Sunday , September 26 2021

St. Louis doctors can find a child-like repair in the US | Message Subtitles



HOLY. Brian Noblitt says it took only a week for his son's health to get worse in 2016. "One Saturday we played baseball, everything was normal," said correspondent Adrian Diaz. "Tuesday to Wednesday, cold-like symptoms, and when he unfolded a week, he had headaches and neck pain."

A few days later Brandon could not use his legs to get out of bed. "I knew there was something wrong," Brian said.

"What did you think?" Diaz asked.

"Your mind will not be paralyzed."

The doctor diagnosed Brandon with acute flaccid myelitis or AFM. Brandon, now 8, was tied to a wheelchair.



Medical Surgery



Very little is known about the rare condition that resembles the polio that most commonly occurs in children. Symptoms include sudden weakness of the arm or leg and loss of reflex.

When he asked what was the hardest for him, Brandon said, "While all your friends are running and playing, it's hard to sit down and do nothing all the time."

His family eventually turned to Dr. Amy Moore at the University of Washington, St. Louis. Louis. "My goal with children with AFM was to restore the stability of the hip and then move the upper legs," she said.

Brandon would get what doctors say is the first surgical procedure that allowed him to walk again.

Moore says he is the only doctor in the US who performs nerve transmissions on the lower limbs of children. "I used what they had, they rocked on my feet, so I could push the nerves that spread my fingers on my hips."

Doctors at the Los Angeles Children's Hospital also see success in nerve transmission operations to help children after a seizure with the AFM.

Twenty months ago, Moore performed a nerve transfer operation on Brandon's foot at St. John's Hospital. Louis. According to Dr. Moore, children mostly respond to this type of surgery because their nerves are faster. She said nerve transmissions were the most successful within nine months of diagnosis.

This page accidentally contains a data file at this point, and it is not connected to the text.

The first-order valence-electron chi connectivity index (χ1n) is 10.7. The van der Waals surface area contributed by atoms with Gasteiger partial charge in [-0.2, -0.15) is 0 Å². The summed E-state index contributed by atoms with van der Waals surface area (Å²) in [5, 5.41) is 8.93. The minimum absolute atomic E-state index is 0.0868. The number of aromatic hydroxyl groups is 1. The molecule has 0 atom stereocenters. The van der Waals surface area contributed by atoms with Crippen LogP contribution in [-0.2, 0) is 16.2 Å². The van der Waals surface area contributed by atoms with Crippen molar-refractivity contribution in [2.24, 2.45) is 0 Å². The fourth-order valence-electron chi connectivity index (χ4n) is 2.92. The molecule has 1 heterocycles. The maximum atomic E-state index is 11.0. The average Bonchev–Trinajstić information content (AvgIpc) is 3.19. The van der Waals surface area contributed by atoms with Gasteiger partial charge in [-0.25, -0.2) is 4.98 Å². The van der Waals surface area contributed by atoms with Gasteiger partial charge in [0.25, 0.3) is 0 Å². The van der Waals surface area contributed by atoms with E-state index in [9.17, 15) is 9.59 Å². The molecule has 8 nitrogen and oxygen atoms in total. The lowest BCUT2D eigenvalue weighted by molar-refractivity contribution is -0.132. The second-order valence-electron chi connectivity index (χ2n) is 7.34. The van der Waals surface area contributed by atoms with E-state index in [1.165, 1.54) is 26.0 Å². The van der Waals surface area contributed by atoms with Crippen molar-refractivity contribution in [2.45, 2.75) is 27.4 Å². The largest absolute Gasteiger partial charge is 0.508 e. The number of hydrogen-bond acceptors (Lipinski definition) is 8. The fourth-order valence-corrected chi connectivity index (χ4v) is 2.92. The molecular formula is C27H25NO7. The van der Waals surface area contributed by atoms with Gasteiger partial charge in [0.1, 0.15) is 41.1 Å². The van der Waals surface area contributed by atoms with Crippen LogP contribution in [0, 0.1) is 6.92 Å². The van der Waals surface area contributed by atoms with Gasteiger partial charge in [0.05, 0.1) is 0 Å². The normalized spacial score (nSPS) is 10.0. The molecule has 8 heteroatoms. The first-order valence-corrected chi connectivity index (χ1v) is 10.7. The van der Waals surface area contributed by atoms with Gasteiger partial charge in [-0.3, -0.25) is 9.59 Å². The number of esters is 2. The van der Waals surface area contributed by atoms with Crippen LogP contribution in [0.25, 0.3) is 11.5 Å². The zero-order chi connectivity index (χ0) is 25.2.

During last week's tour, Brandon went again. "It was amazing," he said. "Thanks to Miss Moore, I can go out, play with my brothers, play football." He said he now only uses his wheelchair to play basketball.

The cause of the AFM is still unknown, but it appears to develop after a viral illness. According to CDC, nearly 400 people have been diagnosed since 2014.

Cases in August after calming in 2017 have worsened. CDC confirmed this year in 72 cases in 24 states.

During a recent interview for "CBS This Morning," Dr. Robert Redfield co-host John Dickerson, calling for the creation of a special AFM investigation team. "It's a very rare state, about one per million," he said. "It does not seem to be transferable from person to person. We can not see clustering in families."

While the CDC is attempting to determine the cause, Dr. Moore is working to help the disabled.

"My intention is to give these families the hope that there are possibilities if they become such a terrible diagnosis," she said.

Brandon says that a terrible diagnosis brought him new basketball friends and inspired him to one day in a medical career. He said "CBS This Morning" that he wants to become a surgeon, like Dr. Moore.

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